AUSTIN, Texas — A year ago, Riley Furlong captured the hearts of many when her family posted a video online urging people to become bone marrow donors.
- Riley Furlong diagnosed with leukemia in 2016
- Received marrow transplant in May
- Riley has returned to class
Today, almost a year after her transplant, the 10-year-old from Austin remains high-spirited. Riley tells Spectrum News she has gotten support from her family, friends, and this past year, her school community.
Riley's leukemia diagnosis in December 2016 has kept her away from school. Her online campaign early last year got about 1,500 people to sign up for the bone marrow registry. She found a match in March and had her transplant in May at the Texas Children’s Hospital in Houston. Riley spent most of that summer in the hospital or in the Houston area for checkups.
“You have zero immunity, so you stay very isolated,” said Riley’s mother, Alex Furlong.
Once Riley was back in Austin, the recovery after her transplant kept her home. But, in the past school year, educators at Highland Park Elementary allowed Furlong to be a part of class virtually.
“You don't realize how much you like school until you're not actually there,” Riley said.
Before spring break this year, Riley attended classes by video calls on an iPad. Her teachers had their own iPad on a stand placed in the classroom.
“I was very grateful, especially because they called on me and like, noticed me,” Riley said.
“You're by yourself and feeling that you can't be a part of your class, to have her to be able to come in and just be as much a part of our class, hopefully creates a sense of normalcy in her life. But it's also just a joy. It brings joy to everybody,” said physical education teacher Jim DeLine.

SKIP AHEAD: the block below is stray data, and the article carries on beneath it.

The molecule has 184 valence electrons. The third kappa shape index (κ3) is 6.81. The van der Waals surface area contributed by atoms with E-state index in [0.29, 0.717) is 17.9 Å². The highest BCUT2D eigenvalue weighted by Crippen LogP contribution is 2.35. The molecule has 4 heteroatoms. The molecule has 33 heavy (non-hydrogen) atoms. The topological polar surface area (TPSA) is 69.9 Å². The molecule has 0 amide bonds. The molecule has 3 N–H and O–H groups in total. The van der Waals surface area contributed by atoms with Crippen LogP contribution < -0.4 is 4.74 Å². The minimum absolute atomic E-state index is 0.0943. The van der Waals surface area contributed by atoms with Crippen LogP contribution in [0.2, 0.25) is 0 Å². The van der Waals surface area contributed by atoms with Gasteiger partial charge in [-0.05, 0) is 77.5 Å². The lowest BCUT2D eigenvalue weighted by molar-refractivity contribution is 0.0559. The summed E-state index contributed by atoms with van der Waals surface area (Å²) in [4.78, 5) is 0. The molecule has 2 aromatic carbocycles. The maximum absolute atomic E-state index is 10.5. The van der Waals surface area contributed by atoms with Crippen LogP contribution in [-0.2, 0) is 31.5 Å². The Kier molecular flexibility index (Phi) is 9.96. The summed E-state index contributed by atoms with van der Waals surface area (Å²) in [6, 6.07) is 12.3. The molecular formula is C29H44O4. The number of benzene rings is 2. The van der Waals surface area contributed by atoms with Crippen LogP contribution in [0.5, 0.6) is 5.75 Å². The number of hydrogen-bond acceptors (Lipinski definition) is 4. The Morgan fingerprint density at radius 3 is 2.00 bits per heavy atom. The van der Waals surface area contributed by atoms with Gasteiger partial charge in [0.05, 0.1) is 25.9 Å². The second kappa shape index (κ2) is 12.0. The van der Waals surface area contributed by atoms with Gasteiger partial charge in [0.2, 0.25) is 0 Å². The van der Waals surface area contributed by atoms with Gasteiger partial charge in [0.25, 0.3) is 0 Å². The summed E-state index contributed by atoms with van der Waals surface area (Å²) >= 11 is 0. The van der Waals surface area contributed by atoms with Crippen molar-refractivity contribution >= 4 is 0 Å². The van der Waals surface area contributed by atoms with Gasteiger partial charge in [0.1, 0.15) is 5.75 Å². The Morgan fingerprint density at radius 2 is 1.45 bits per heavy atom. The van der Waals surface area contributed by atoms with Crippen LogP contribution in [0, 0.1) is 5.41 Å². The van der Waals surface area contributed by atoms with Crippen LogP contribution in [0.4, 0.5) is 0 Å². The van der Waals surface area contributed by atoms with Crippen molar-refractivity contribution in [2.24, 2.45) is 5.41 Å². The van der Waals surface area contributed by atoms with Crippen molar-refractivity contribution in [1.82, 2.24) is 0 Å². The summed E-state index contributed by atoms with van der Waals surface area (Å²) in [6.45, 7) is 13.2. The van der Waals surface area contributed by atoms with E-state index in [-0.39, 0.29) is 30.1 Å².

Once she received the right material from her teachers, Riley was able to do art projects in the dining room, and do physical education in her living room, too.
“What was so fantastic is that her classmates, her teammates, really owned this. If we were in small groups, we took turns making sure that she was part of that small group. If we did a large group activity, we made sure that she was positioned so that she could see the large group,” DeLine said. “We could see her on the big screen in our gym so everybody could see her, and it was just like having a big, lovely smile appear in the gymnasium.”
“I wanted to do it because I felt more involved, if I did it. Also they're great teachers, and you can never not go, because it’s so fun,” Riley said.
Other physical education teachers from across the country asked Furlong to join their classes, as well as to talk about her fight against cancer. For that work and inspiration, Riley and her teacher DeLine recently received an award from the Online Physical Education Network during a national conference of physical education teachers in Florida.
Riley’s parents said they are thankful to the educators who were willing to be adaptable and inclusive.
“It was funny to see Riley at home raising her hand. The kids would walk her around the halls,” Alex Furlong said. “Every teacher really worked hard to include her.”
Her parents also give credit to Riley. They remember how motivated she was to be ready every day for six months by 7:45 in the morning, to do her work and to still be part of class. Her parents said they have called her Smiley Riley since she was about 2 years old.
“We probably never would have imagined that that nickname would have been as tested as it has been over the last couple of years, but you know she has been a kid who keeps her chin up and is always enthusiastic,” said father Bill Furlong. “Even in the toughest, toughest situations, she just buckled down and looks on the bright side and thinks about others.”
Since March, Riley has been back in school, talking to teachers face-to-face and working alongside friends in person. The cancer has not reappeared.
“Sometimes it hurt or sometimes I didn't feel good, but there's always something to keep me going,” Riley said.